It's been a while since we blogged. I don't expect this to change; sporadic blogging it's going to be for a while!
First things first, we had a very nice visit with Nick, Azzam, and Nikki. It was just a little short, but they had to get back to Sabrina and Jasper. There was a lot of worry and calling the sitter to make sure they were both OK. Apparently, Sabrina was being very unfriendly, and Jasper was just pouty and missing his family. These are a cat and a dog I'm talking about here. Now I know I'm definitely not going to get a pet. It's hard enough to try and find care for the kids when neither of us can be with them for a while. Pets, who needs them!
Yep, winter is sure here, for real. We got our first dump of snow on Sunday, and we've been below freezing since. I don't mind it; I mean what's winter if it's not freaking cold, snow, and ice! Last week was terrible for me. I had classes Monday through Wednesday; a meeting on Thursday evening; a meeting on Friday; 3 group meetings, on Campus, on Saturday from 9am till 7 pm; and a meeting on Sunday. I was literally not home the whole week.
My classes start at 6pm this quarter, which means Sol has to be home no later than 5, which in turn means he has to leave work by 4:30! To make things work better, it was decided that I would drive with the kids to Campus and switch cars with Sol. But that meant that we either have to leave home very early and wait for more than 30 minutes in the car for Sol, or leave not so early and be late. It's that time where 5 minutes would make a lot of difference traffic wise.
As a result of all of that, and that... Sol and I have been arguing lately on who was supposed to do what and who is to do what. Even grocery shopping had been thrown out of whack! Last night we decided to assign tasks and have them written down and displayed visible to both of us. Problem is, I realized today, that we have not decided who to write down the task list.
Amidst all that, it's time to give Tibra some time and attention. You have all read my previous post about the 2007 Tibra Awards and my plead to you for action. I'm still waiting for action! Helloooo, anybody there? Readers, do something; $10 won't poke a hole in your pocket! Good news is we got our minimum of 3 nominees, so the program is on. Better news yet, we have more participation from Libya!
A couple of days ago, Tala showed me the calendar she got from Friends 2B Made and she said, "Look Mom, I circled the day of my birthday, August 26." So I asked her to circle Juju's birthday, June 28. Notice the numbers of both my girls' birthdays, 8/26 and 6/28. So, Tala started flipping the pages in the calendar starting with December going backwards in the months. She kept saying, "This is not it," for every page she flipped till she got to June when she said "Here it is!" I was surprised, "She could read!" I thought to myself. I mentioned that to her teacher the next day, and the teacher told me that they have noticed it too; Sol did too.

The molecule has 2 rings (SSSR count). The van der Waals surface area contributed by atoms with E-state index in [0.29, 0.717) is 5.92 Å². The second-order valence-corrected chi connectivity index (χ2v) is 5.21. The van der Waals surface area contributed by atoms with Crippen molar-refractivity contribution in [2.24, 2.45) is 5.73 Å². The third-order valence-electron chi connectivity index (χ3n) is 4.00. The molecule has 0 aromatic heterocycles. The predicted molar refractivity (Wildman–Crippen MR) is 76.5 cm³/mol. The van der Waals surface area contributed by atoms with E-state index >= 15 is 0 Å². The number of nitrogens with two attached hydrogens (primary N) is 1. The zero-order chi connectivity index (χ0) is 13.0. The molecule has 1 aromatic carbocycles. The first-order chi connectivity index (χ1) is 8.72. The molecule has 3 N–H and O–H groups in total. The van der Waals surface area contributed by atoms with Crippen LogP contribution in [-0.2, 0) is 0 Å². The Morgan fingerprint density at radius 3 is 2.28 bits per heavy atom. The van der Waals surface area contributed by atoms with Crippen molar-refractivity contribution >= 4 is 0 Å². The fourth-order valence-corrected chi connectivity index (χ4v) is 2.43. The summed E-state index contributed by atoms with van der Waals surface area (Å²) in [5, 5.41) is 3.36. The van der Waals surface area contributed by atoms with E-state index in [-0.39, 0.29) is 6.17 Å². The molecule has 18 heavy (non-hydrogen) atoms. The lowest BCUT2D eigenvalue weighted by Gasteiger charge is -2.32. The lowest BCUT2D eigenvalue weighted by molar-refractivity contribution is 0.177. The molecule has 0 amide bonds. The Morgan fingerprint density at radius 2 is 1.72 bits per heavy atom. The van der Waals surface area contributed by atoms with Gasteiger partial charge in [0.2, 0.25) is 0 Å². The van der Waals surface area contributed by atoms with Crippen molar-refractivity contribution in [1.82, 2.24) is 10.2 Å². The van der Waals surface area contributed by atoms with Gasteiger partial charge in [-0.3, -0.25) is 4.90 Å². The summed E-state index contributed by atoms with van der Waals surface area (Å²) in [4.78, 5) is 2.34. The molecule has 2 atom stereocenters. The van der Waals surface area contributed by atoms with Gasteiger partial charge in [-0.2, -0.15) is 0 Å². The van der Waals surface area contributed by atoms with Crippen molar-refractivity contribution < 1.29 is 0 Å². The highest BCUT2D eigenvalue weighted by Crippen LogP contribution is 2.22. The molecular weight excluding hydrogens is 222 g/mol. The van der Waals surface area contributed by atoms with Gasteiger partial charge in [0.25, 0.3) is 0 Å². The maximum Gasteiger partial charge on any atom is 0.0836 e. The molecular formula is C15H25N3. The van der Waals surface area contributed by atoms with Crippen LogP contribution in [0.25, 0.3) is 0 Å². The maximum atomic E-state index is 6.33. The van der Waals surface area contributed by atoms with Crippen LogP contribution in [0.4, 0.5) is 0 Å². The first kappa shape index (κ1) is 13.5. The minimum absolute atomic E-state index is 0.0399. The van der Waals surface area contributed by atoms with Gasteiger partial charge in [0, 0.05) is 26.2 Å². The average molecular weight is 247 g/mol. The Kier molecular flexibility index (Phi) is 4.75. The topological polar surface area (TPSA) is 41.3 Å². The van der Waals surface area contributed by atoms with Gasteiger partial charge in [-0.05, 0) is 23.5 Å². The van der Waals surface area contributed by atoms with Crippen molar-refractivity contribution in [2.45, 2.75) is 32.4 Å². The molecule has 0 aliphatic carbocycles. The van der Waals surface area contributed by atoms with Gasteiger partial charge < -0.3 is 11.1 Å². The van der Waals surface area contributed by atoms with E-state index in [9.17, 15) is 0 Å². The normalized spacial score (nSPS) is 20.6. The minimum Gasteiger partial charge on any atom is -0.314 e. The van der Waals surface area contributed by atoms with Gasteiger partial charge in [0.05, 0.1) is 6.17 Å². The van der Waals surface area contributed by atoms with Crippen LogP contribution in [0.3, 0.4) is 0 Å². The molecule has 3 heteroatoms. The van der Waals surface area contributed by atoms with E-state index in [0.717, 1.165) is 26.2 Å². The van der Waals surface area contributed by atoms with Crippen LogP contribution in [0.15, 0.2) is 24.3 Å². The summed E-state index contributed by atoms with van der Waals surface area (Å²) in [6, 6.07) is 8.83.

Tala has always taken us by surprise when it comes to her development and the things she could do. It's always been, Tala can't do this yet, Tala can do it very well. We don't witness the development stages she goes through with her skills. I remember when she was about 2 years old, she wasn't a toddler of many words. She would only say a couple words or so. It's not that she tried talking and didn't know how to; she was not talking at all--very quiet. We had her tested then for any developmental delays, and she qualified for speech therapy; so we started her on a program that involved speech therapy and music therapy sessions at home. Speech therapy is straight forward; music therapy was very interesting. The therapist would come home with all kinds of musical instruments, guitar, keyboard, maraca, flute, etc., and would spend an hour with Tala playing music and singing together. On her next evaluation at 3, Tala passed ranking very high in the speech scale compared to her peers. It was as if somebody pushed Tala's talk button!
This brings me to another story. Tala had always showed her artistic talent on the walls. Moody, on the other hand, never did that, not even once. I was constantly cleaning and wiping walls after Tala, till I decided I was not going to do it anymore. I thought clean walls were what invited her to fill them with art. Last year, I went over the basement walls with the paint to cover Tala's art. It was around December of 2004. There was this tiny little guy she drew on the wall that I didn't have the heart to cover. So, I left it there. That guy has been a source of laughter for us. Again, last December, I retouched the basement walls and left that little dude there. It's too cute to wipe out!